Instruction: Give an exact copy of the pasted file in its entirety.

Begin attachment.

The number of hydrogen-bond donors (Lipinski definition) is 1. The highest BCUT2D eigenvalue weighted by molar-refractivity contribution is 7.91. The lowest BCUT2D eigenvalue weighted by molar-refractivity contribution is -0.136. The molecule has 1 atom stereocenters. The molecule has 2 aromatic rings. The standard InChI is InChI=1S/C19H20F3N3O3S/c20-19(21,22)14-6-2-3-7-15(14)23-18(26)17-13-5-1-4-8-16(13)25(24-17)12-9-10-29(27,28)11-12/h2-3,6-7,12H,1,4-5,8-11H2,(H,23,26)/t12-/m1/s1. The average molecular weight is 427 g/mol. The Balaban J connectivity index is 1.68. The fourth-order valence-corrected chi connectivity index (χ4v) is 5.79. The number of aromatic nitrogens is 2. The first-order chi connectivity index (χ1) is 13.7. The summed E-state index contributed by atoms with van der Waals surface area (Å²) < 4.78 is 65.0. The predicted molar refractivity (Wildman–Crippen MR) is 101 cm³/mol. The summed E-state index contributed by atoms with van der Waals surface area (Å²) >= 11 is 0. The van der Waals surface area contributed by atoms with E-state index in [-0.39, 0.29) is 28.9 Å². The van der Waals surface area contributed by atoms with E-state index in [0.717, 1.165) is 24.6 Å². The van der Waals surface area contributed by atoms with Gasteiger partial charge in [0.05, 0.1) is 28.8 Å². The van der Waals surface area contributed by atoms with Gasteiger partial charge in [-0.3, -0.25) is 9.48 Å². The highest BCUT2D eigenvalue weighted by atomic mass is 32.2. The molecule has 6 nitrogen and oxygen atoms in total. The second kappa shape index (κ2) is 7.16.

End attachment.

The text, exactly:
The number of hydrogen-bond donors (Lipinski definition) is 1. The highest BCUT2D eigenvalue weighted by molar-refractivity contribution is 7.91. The lowest BCUT2D eigenvalue weighted by molar-refractivity contribution is -0.136. The molecule has 1 atom stereocenters. The molecule has 2 aromatic rings. The standard InChI is InChI=1S/C19H20F3N3O3S/c20-19(21,22)14-6-2-3-7-15(14)23-18(26)17-13-5-1-4-8-16(13)25(24-17)12-9-10-29(27,28)11-12/h2-3,6-7,12H,1,4-5,8-11H2,(H,23,26)/t12-/m1/s1. The average molecular weight is 427 g/mol. The Balaban J connectivity index is 1.68. The fourth-order valence-corrected chi connectivity index (χ4v) is 5.79. The number of aromatic nitrogens is 2. The first-order chi connectivity index (χ1) is 13.7. The summed E-state index contributed by atoms with van der Waals surface area (Å²) < 4.78 is 65.0. The predicted molar refractivity (Wildman–Crippen MR) is 101 cm³/mol. The summed E-state index contributed by atoms with van der Waals surface area (Å²) >= 11 is 0. The van der Waals surface area contributed by atoms with E-state index in [-0.39, 0.29) is 28.9 Å². The van der Waals surface area contributed by atoms with E-state index in [0.717, 1.165) is 24.6 Å². The van der Waals surface area contributed by atoms with Gasteiger partial charge in [0.05, 0.1) is 28.8 Å². The van der Waals surface area contributed by atoms with Gasteiger partial charge in [-0.3, -0.25) is 9.48 Å². The highest BCUT2D eigenvalue weighted by atomic mass is 32.2. The molecule has 6 nitrogen and oxygen atoms in total. The second kappa shape index (κ2) is 7.16.